Yet another elaborate scam has made its way to OSU. This time, students are promised a job and tricked into sending money to strangers.
“The Oklahoma State University Police Department is investigating reports of a scam involving the promise of an internship. Students report receiving an email that appears to come from an OSU email address or one very similar.” said the campus warning that was sent to students’ OSU emails.
In the newest campus scam, students are promised an internship from an email address that has masked itself as one coming from the school. The “employer” asks students for personal information after providing details about the internship including hours and pay. After students comply and give the sender various pieces of information such as a non-OSU email address, cell number and address, they are congratulated for being hired for the internship.
Once the “hiring process” is complete, students are sent a check, in some cases, multiple checks, and asked to go ahead and deposit the money into their bank accounts. The scammer then informs them that they can keep a portion of the money for their trouble, but to send the remaining amount to a third party by way of a money app such as Venmo or Cash App.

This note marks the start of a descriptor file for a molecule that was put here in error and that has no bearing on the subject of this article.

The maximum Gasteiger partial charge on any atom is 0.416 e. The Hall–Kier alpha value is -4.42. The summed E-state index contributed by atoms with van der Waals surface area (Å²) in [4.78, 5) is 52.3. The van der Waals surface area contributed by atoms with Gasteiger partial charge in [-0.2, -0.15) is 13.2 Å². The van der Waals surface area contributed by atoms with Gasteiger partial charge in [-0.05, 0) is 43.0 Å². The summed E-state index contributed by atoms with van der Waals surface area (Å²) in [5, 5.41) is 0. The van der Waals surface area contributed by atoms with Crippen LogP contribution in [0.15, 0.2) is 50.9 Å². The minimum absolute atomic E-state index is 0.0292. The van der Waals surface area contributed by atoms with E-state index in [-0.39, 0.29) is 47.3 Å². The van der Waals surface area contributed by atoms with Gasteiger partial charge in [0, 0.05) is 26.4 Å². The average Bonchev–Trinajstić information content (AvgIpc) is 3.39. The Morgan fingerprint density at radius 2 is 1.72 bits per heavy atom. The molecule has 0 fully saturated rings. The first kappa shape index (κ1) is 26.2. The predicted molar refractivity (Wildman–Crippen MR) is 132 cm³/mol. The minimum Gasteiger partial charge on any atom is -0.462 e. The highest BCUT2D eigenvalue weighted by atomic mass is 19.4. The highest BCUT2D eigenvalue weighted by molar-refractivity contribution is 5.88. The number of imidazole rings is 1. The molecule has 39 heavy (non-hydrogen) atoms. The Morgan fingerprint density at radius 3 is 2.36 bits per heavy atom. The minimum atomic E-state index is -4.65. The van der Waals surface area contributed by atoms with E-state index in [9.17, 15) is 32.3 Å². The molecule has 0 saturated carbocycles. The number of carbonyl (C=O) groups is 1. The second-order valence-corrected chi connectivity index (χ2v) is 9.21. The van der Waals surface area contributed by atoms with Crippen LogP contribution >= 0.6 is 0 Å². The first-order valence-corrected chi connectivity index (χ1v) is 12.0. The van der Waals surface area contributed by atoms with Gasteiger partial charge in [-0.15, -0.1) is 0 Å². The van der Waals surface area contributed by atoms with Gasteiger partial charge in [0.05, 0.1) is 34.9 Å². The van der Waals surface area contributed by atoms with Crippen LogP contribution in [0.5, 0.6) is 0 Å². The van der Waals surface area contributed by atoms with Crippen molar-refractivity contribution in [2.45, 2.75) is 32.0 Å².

“The checks emailed to the student bounce, and the student loses the money they sent from their account to the third party.” the warning said.
The ongoing criminal activity has created a realm of worry for many students who fear that they may be targeted and are beginning to find it hard to decipher the truth. Kate Shaw, a sophomore majoring in early childhood education, eluded to the distrust that that can place in a real promotional email from real internship opportunities.
“It makes it hard for me to trust it when the real ones do come,” Shaw said, “I could potentially lose out on an internship.”
Allie Parker, a sophomore majoring in psychology and pre-law, bring up the impact that this has and may continue to have on the student body.
“It’s just kind of alarming because you don’t want that to happen but there are so many people it has affected.” Parker said, “It’s a little bit concerning, I hope that I don’t get targeted.”
The OSUPD continues to investigate ongoing scams, including one that started last semester where a caller pretends to be OSU Police Cheif Leon Jones and ask for personal information and sensitive content.
OSU would like students to know that the school does not check emails and would never ask a student to send money to an outside party. If you receive an offer that seems too good to be true, feel free to call the university or OSUPD at 405-744-6523 to see if it’s a real offer or a scam.